The struggle to find the right vocabulary to describe same-sex attraction or nonbinary identities is shared by many Americans whose families speak Asian or Middle Eastern languages at home. Many have said they are often at a loss to find terminology that is both accurate and affirming in their ancestral languages because the vocabulary is either stereotypical, offensive, or nonexistent.
Community advocates say that’s why they have been working to create more inclusive words and phrases that fully encompass the lesbian, gay, bisexual, transgender, and queer/questioning (LGBTQ) umbrella. For example, some in the Filipino transgender community have started using the words “transpinoy” and “transpinay”—which build off the words for “Filipino” and “Filipina” used by people in the Filipino diaspora—because the existing terminology is considered a slur.
“Oftentimes, people come out in very isolated little islands, and that isolation makes it very hard,” said Ameera Khan, an activist with the Muslim Youth Leadership Council, which works on LGBTQ, sexual health, and reproductive rights issues.
Khan, a Bangladeshi American who grew up speaking Bangla, Urdu, and Arabic in addition to English, said finding others who share a language and culture can often help break that isolation.
“Using only English words to describe one’s sexuality or gender identity when talking to relatives can reinforce this idea that queerness is a Western idea,” said Amina Mohammad, a member of the Muslim Youth Leadership Council. “That can be especially problematic because a lot of immigrant communities say things like ‘this is not part of our culture, this is an American thing,’ when a child comes out,” she said.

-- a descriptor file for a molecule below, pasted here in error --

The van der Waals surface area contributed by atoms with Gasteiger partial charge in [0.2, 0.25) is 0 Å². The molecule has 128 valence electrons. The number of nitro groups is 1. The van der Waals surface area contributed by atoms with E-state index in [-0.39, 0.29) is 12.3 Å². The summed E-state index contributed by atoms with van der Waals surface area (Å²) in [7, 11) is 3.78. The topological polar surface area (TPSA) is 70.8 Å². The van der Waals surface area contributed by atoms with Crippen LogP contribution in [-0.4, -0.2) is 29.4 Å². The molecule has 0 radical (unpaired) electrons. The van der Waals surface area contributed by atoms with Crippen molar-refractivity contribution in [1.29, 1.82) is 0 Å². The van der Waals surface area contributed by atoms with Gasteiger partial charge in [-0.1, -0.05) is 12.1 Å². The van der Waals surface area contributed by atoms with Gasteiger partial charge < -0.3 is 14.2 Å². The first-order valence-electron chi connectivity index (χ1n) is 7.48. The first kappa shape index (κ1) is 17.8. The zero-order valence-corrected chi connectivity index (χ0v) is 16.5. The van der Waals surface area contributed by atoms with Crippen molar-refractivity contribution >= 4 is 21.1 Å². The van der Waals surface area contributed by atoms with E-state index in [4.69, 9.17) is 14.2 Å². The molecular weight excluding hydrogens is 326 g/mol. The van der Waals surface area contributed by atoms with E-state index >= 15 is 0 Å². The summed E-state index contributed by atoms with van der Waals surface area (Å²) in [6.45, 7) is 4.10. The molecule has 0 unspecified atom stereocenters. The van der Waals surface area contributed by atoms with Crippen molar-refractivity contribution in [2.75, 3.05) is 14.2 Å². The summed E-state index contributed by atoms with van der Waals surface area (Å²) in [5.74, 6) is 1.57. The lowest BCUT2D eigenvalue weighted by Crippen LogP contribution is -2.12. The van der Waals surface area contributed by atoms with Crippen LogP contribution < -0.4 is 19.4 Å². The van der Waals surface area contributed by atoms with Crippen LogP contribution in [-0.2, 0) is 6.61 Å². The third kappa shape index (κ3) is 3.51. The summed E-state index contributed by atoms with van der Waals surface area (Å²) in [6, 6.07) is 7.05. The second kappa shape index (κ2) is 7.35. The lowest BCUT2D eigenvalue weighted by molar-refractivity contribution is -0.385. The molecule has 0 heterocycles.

“While communities in Asia may change their language usage, immigrants usually use only what they learned before moving,” said Aruna Rao, founder of Desi Rainbow Parents and Allies, a South Asian American LGBTQ support organization. When the group’s members began translating materials into Hindi and other languages, they quickly realized how delicate the task could be.
“Many of the words we found were just really formal, literary terms that date back hundreds of years but are not in everyday use today,” said Rao, who was inspired to start Desi Rainbow Parents and Allies after her child came out as transgender. “There are words in Hindi that literally mean ‘attracted to the same sex,’ but those words made no sense to most people.”
Rao said another issue Desi Rainbow Parents and Allies had to navigate was how to best reflect the linguistic diversity of South Asia, because a word that makes sense in Hindi does not necessarily work well in other regional languages. The group is working on creating materials for posters and public service campaigns targeted to Indian American parents of LGBTQ children.
Roa said that after consulting with members of the community on the project, it was decided that phrases like “LGBTQ” and “gay” could be transliterated into Hindi and Punjabi scripts for the posters. She said this was done because the general population would already be familiar with those terms.
“I think that people are grateful to discard the older words and move toward English vocabulary that doesn’t carry negative connotations,” Rao said.
Read Full Article from NBC News (NY) (10/10/20)
Author: Lakshmi Gandhi
News summaries © copyright 2020 SmithBucklin